• About the administrative burdens of the asset test, Ruth said, “The juice just isn’t worth the squeeze! These families don’t have assets and we’re spending money trying to prove what they don’t have.”
  • In support of reducing paper documentation requirements, Ruth explained, “We’re verifying everything down to the air in their tires. What a waste to demand proof of things that don’t even matter!”
  • As you can see, Ruth is a master of language. She alone has used the term “ex parte” as an adjective, a noun and a verb!

Ruth is a pioneer, fearless and resourceful. More than once she has made her mark by being the first to figure out how to make a new policy really work. She does it by researching to the Nth degree the policies and practices that need to be changed or leveraged. If the Devil is in the details, Ruth must have brought an air-conditioner down with her as she unraveled all the nitty gritty details she would need to smooth the path to Express Lane Eligibility, and most recently, SNAP-assisted Medicaid enrollment under the state’s Medicaid expansion. I have never seen anyone so ready to roll up her sleeves to turn a promising idea into lasting, reliable protocol.

Ruth cares about data – and indeed, the numbers help shine the light Ruth’s accomplishments:

  • As a result of her efforts, eligibility denials for procedural reasons at renewal declined from double digits to less than 1 percent.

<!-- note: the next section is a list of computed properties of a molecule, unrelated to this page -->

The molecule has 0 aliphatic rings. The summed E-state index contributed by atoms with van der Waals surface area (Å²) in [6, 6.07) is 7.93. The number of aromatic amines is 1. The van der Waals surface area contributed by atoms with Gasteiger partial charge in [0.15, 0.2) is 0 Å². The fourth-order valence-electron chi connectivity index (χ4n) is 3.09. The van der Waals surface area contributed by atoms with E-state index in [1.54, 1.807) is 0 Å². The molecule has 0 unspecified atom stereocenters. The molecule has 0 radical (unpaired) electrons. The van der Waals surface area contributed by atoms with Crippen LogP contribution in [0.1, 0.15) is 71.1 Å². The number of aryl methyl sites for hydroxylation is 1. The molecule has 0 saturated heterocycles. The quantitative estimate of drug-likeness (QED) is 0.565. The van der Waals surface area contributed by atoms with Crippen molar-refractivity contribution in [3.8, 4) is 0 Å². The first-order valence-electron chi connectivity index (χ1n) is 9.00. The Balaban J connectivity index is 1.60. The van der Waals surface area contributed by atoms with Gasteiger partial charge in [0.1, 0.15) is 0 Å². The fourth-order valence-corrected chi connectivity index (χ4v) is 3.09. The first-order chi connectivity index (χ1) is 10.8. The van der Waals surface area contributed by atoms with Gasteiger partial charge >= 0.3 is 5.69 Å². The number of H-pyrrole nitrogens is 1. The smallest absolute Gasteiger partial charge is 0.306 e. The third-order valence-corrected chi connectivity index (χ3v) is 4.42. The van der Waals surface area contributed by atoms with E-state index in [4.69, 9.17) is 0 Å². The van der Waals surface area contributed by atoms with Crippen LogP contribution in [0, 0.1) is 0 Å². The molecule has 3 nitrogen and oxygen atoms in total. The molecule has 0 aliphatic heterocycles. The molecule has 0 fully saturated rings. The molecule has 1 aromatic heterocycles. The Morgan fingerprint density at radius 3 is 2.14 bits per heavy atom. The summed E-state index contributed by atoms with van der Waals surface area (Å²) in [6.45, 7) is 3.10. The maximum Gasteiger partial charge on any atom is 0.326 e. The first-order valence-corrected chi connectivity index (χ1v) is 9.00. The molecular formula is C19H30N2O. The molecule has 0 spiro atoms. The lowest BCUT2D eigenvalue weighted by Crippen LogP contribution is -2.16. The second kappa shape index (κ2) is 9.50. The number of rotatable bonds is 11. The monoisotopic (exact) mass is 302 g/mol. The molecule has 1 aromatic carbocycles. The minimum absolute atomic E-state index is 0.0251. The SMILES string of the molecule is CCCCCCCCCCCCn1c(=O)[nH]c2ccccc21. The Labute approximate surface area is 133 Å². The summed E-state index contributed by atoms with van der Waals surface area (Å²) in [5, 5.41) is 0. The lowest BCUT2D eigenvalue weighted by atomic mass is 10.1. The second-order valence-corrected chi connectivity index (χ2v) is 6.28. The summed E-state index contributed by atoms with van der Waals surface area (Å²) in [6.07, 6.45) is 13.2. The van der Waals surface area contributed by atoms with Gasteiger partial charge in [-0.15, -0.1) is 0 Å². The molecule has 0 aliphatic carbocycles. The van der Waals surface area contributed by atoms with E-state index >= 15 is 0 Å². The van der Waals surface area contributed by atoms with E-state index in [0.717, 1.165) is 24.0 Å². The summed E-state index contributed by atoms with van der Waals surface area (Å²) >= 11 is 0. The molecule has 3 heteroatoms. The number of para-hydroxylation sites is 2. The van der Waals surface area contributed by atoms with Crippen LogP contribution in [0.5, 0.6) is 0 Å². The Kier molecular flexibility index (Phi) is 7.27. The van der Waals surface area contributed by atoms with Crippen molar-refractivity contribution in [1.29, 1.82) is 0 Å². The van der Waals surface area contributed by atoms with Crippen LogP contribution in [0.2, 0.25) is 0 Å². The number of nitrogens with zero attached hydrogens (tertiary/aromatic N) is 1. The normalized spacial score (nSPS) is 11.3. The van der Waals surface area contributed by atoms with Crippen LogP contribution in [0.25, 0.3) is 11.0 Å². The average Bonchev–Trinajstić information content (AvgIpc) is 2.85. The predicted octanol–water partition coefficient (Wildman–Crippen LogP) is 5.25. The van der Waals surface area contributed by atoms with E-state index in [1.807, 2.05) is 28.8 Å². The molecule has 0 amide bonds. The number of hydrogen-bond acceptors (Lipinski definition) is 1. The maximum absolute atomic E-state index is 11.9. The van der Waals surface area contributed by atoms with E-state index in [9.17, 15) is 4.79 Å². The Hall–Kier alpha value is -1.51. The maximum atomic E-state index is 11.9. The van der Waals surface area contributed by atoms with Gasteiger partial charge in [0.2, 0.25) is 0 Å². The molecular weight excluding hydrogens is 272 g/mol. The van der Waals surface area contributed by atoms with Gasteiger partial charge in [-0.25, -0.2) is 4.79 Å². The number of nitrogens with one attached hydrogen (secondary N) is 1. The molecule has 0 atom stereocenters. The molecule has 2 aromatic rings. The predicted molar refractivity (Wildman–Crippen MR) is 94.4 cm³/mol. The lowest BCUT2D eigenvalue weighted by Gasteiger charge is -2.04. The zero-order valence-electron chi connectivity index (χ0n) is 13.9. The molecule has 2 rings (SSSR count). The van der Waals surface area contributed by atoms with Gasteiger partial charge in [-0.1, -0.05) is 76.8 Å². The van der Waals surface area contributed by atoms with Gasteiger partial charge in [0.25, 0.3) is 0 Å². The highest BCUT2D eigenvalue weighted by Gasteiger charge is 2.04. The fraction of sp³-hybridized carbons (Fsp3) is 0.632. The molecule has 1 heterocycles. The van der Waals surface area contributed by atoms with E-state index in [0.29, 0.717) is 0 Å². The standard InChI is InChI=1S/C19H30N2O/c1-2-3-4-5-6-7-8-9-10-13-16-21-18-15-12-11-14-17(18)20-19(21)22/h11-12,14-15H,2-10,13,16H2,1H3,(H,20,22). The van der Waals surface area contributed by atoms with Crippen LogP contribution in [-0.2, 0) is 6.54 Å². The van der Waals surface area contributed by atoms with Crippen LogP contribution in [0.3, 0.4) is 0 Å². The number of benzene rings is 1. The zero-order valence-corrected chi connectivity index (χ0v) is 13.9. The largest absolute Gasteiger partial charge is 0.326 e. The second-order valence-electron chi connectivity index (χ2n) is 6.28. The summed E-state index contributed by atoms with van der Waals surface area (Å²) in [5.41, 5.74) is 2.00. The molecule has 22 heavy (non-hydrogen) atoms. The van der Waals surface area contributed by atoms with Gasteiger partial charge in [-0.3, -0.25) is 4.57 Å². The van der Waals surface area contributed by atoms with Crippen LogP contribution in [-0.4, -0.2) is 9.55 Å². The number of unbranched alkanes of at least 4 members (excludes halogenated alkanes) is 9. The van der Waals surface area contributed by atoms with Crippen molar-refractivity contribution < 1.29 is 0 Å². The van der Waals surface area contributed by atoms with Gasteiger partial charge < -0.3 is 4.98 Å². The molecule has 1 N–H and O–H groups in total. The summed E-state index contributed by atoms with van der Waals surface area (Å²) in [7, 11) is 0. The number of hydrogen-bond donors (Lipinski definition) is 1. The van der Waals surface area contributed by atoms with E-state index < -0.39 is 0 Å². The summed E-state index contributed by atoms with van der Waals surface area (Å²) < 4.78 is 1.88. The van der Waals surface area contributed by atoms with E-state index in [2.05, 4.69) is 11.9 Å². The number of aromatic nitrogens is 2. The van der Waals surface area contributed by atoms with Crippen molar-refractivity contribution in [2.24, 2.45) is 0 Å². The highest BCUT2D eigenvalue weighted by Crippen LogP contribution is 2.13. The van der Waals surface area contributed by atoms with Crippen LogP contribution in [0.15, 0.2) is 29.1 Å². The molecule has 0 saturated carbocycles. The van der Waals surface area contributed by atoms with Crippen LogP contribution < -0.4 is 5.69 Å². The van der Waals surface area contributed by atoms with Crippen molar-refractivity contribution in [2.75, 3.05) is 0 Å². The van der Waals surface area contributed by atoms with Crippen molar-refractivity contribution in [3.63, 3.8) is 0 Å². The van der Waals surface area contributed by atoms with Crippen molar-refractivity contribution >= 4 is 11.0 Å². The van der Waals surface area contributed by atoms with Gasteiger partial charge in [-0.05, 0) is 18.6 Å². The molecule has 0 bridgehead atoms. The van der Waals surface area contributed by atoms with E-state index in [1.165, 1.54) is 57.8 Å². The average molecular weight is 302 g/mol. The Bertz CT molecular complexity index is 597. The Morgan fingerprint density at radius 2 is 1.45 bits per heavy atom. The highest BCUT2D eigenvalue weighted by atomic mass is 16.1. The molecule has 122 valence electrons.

• When she flipped the switch on Express Lane Eligibility, more than 10,000 Louisiana children were enrolled in coverage — literally overnight.
  • The constellation of policy changes she implemented earned Louisiana millions in CHIPRA performance bonuses.
  • And her all-out crowning achievement – implementation of Louisiana’s Medicaid expansion –produced enrollment of more than 400,000 people in just 10 months.

Ruth’s accomplishments are the evidence of her deep and abiding compassion and respect for the families and individuals who, without her efforts, would have remained uninsured, sick and struggling. But her caring does not end there. Ruth has always shown how much she values her staff and the community organizations that are working hard every day to connect Louisianans to health coverage and care. I have never visited Louisiana without Ruth arranging a tour of local community agencies or organizing a focus group of staff members who have important insights to share. She has always elevated and expressed the utmost admiration for their achievements.

And now, after 40 years working in Louisiana’s Medicaid agency – from eligibility worker to director, with stops in between – Ruth Kennedy is calling it a day. But I feel sure that she is not closing the book, and before long a new chapter will be written. Hers is a story of commitment, compassion, resilience, service and leadership. A story like that doesn’t just end.

It has been my profound honor — a labor of love — to work with Ruth, to explore with her, to learn from her, sometimes to be enraged with her, always to be awestruck by her, to laugh with her, and to call her my friend.

Thank you, Ruth – and best wishes for good health and a productive, fulfilling future!